desperate criminals then at large, the task was
a most hazardous one, yet his courage did not
fail, and going to their home, taking with him
a posse of deputies whom he left outside, he
entered the house alone ; they were warned by
members of their family of his arrival there,
got out of bed, and going over an adjoining
roof on their hands and feet, they reached the
ground, and, grunting like hogs, deceived the

men who were stationed outside, and made
their escape in the darkness. A short time
afterward, however, IMajor Pease arrested
Frank James at Gallatin, Missouri, and with
the assistance of but one man took him to
Iluntsville, Alabama, for trial for the robbery
of Paymaster Smith, of the United States
army. During this entire trip he did not even
place handcuff's upon him, but previous to
starting he informed ]\lr. James that if he
should make the slightest attempt to escape he
would shoot him dead instantly. Major Pease
was largely interested in real estate until the
depreciation of 1889. Shortly afterward he
received the appointment of general agent for
the ^Massachusetts Mutual Life Insurance
Company, at Kansas City, Missouri, and until
1904 represented this and other companies at
that place, being then requested to return to
the East, where important matters awaited
him. He was the leading spirit in the organ-
ization of the Employers' Association of Mas-
sachusetts, with headquarters at Boston, and
still fills the responsible ofhce of secretary to
that body. This bids fair to become one of
the most important national organizations, its
principles being as follows: i. No closed shop.
2. No restriction as to the use of tools, ma-
chinery, or materials, except such as are un-
safe. 3. No limitation of output. 4. No re-
striction as to the number of apprentices and
helpers, when of proper age. 5. No boycott.
6. No sympathetic strike. 7. No sacrifice of
the independent workman to the Labor Union.
8. No compulsory use of the union label. The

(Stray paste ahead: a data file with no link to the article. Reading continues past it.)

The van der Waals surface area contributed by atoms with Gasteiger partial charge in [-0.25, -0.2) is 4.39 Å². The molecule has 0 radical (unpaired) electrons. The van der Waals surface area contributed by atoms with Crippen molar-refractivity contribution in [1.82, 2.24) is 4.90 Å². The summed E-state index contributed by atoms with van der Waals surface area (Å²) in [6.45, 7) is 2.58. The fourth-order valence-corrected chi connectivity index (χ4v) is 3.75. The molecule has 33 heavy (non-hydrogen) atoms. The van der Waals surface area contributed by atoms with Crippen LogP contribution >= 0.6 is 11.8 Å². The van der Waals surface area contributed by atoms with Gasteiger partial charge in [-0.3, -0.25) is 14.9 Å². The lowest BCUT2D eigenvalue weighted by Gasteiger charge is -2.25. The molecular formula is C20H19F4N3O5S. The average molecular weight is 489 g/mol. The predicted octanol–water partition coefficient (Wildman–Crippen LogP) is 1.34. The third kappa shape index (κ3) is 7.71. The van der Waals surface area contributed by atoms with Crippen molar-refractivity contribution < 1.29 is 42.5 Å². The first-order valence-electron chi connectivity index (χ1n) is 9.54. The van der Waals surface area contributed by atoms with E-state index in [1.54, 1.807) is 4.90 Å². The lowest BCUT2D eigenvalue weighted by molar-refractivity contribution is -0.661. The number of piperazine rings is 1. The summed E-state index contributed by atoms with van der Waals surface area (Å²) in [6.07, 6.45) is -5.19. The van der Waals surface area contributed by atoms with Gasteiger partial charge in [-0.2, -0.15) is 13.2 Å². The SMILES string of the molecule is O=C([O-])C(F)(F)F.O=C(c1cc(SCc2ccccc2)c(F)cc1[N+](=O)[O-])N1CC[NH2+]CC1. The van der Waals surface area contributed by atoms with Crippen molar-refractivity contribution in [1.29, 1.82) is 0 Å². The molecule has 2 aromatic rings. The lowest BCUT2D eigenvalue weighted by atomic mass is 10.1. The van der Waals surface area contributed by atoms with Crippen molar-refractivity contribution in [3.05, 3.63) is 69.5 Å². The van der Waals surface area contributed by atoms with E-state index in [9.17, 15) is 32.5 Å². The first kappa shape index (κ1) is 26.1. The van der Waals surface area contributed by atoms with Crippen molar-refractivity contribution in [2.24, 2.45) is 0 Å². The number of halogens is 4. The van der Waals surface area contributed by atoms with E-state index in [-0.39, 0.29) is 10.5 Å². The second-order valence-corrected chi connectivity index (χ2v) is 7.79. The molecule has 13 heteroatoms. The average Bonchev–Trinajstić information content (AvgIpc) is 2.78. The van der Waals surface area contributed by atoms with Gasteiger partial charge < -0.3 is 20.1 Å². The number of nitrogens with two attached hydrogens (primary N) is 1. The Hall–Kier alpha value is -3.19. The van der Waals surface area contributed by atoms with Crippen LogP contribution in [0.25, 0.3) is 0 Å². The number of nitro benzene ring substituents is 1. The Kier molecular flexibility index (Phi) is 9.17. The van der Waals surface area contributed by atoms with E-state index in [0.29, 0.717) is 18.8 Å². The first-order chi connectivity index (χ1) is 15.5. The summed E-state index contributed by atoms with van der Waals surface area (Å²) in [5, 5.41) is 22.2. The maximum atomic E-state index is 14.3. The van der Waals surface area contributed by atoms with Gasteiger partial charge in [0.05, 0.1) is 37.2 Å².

capacity for work possessed by Major Pease
seems practically unlimited. As an instance :
During the teamsters' strike in Boston he was
at his desk eighteen hours each day for a
period of four months, and during this time
had a steamship which had been a government
transport fitted out in New York City and
sent to Boston, where it remained in the har-
bor for the housing and feeding of the men.
Ever since the organization of the Grand Army
of the Republic, Major Pease has been one of
its most active members and has held offices
as follows: Captain and charter member of
Post No. 10, Department of Maine ; officer of
guard, Post No. 11, Department of Massa-
chusetts; adjutant and commander. Post No.
4, Department of Missouri : charter member
of Post No. 3. Department of Missouri : assist-
ant adjutant general of Department of Mis-
souri. In 1881 he organized the Department
of Missouri and served four years as assistant
adjutant general under Major (now United
States Senator) William Warner, of Kansas



City, and in that time organized no less than
two hundred and six posts and signed as many
charters with his official signature ; among
these was the celebrated Ransom Post of St.
Louis, which had the honor of General Sher-
man as commander. The various posts or-
ganized by Major Pease comprise a member-
ship of over six thousand, and during the years
that he was engaged in this work he traveled
over fifty thousand miles and sent out over
one hundred thousand letters. He was the